Advancing Justice - Asian Law Caucus
7,163 supporters
This petition won 5 months ago

Petition to Andrew Cuomo

Free SUNY Student Omar Helalat from ICE

Omar Helalat, a Dean's List student of the University at Albany, SUNY, has had his DACA protections revoked and been wrongfully detained by immigration and Customs Enforcement after a faulty court case was brought against him in 2018. He now faces deportation to Jordan, a country he hasn't called home since he was five years old. Governor Andrew Cuomo can pardon Omar, as he has with other immigrants who have, in the governor's own words: "Proved their rehabilitation, but have been unable to gain legal status or fully reenter society due to the stigma of conviction." I went to school with Omar in Rockland County, New York. We grew up just a few blocks from one another, and rode the bus to school together every morning. From the time he joined me in the classroom at age six, I always knew Omar as a warm, friendly, and contributive member to his community. He is a beloved son, brother to three sisters, and friend to countless people. After having difficulties as a student, Omar went to Albany, where he rose to join the ranks of the school's highest academic performers. As his classmate, his neighbor, and a student who knows what it's like to work through difficult personal trials, I am trying to bring my friend home. TO THE HONORABLE GOV. CUOMO: Please help this exceptional young man rejoin the community he has fought so hard to become a part of. We need YOU to pardon Omar so he can go back to being the proud, productive New Yorker he's always been.  Please submit a motion of clemency for Omar Helalat and throw out CASE #: 6:18-cv-06448 immediately.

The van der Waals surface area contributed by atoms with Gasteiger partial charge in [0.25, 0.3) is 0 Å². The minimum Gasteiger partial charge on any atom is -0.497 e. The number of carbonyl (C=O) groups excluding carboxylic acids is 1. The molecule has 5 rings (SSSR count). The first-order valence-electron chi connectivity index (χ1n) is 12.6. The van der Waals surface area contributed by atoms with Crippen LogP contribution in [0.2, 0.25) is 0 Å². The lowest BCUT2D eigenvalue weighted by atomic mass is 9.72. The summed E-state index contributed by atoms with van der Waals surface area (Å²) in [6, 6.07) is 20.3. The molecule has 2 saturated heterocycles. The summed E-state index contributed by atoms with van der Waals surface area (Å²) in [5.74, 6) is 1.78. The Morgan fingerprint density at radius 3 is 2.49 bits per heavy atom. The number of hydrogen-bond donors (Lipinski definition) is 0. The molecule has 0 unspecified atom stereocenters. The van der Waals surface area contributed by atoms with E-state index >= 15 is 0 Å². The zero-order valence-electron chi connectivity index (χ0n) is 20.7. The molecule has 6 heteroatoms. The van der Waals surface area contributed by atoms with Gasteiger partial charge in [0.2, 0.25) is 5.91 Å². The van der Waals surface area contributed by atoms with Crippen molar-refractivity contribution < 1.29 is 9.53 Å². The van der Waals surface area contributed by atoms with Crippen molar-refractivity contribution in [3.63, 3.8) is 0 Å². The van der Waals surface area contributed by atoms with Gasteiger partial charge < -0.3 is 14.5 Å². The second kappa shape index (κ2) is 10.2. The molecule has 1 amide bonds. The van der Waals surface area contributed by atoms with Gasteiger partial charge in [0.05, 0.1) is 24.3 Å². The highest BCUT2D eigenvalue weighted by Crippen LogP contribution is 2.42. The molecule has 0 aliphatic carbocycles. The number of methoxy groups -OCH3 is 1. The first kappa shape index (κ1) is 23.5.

Noah Daly
24,295 supporters